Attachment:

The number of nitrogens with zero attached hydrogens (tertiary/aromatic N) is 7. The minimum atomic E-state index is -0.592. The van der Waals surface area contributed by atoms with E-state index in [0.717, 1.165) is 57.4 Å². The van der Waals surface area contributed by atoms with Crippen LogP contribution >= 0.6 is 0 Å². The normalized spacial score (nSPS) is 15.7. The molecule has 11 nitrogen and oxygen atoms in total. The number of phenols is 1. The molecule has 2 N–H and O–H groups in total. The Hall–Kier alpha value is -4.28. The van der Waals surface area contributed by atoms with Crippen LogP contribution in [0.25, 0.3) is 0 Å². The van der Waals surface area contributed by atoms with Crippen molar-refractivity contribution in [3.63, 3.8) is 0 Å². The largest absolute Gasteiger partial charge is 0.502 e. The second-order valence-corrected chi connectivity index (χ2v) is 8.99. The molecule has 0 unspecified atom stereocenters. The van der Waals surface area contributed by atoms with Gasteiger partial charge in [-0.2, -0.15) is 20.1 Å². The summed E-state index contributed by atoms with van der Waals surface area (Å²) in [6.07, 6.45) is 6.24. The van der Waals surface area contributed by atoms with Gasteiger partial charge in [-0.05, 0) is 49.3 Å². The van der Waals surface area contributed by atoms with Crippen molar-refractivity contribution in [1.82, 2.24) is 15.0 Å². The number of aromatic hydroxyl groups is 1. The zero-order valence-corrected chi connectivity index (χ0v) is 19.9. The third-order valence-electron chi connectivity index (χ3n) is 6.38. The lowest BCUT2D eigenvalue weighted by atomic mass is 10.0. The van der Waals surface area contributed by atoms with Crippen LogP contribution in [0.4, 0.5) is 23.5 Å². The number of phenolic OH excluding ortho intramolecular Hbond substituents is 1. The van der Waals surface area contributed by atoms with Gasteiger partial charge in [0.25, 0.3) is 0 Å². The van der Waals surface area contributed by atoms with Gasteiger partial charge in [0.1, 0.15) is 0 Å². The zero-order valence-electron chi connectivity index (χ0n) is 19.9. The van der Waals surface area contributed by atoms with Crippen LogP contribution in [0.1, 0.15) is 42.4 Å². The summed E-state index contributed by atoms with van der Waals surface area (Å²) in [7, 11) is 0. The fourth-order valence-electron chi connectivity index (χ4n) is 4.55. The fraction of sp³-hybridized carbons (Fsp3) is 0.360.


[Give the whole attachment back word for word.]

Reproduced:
The number of nitrogens with zero attached hydrogens (tertiary/aromatic N) is 7. The minimum atomic E-state index is -0.592. The van der Waals surface area contributed by atoms with E-state index in [0.717, 1.165) is 57.4 Å². The van der Waals surface area contributed by atoms with Crippen LogP contribution >= 0.6 is 0 Å². The normalized spacial score (nSPS) is 15.7. The molecule has 11 nitrogen and oxygen atoms in total. The number of phenols is 1. The molecule has 2 N–H and O–H groups in total. The Hall–Kier alpha value is -4.28. The van der Waals surface area contributed by atoms with Crippen LogP contribution in [0.25, 0.3) is 0 Å². The van der Waals surface area contributed by atoms with Crippen molar-refractivity contribution in [3.63, 3.8) is 0 Å². The largest absolute Gasteiger partial charge is 0.502 e. The second-order valence-corrected chi connectivity index (χ2v) is 8.99. The molecule has 0 unspecified atom stereocenters. The van der Waals surface area contributed by atoms with Gasteiger partial charge in [-0.2, -0.15) is 20.1 Å². The summed E-state index contributed by atoms with van der Waals surface area (Å²) in [6.07, 6.45) is 6.24. The van der Waals surface area contributed by atoms with Gasteiger partial charge in [-0.05, 0) is 49.3 Å². The van der Waals surface area contributed by atoms with Crippen molar-refractivity contribution in [1.82, 2.24) is 15.0 Å². The number of aromatic hydroxyl groups is 1. The zero-order valence-corrected chi connectivity index (χ0v) is 19.9. The third-order valence-electron chi connectivity index (χ3n) is 6.38. The lowest BCUT2D eigenvalue weighted by atomic mass is 10.0. The van der Waals surface area contributed by atoms with Crippen LogP contribution in [0.4, 0.5) is 23.5 Å². The number of phenolic OH excluding ortho intramolecular Hbond substituents is 1. The van der Waals surface area contributed by atoms with Gasteiger partial charge in [0.25, 0.3) is 0 Å². The van der Waals surface area contributed by atoms with Gasteiger partial charge in [0.1, 0.15) is 0 Å². The zero-order valence-electron chi connectivity index (χ0n) is 19.9. The van der Waals surface area contributed by atoms with Crippen LogP contribution in [0.1, 0.15) is 42.4 Å². The summed E-state index contributed by atoms with van der Waals surface area (Å²) in [7, 11) is 0. The fourth-order valence-electron chi connectivity index (χ4n) is 4.55. The fraction of sp³-hybridized carbons (Fsp3) is 0.360.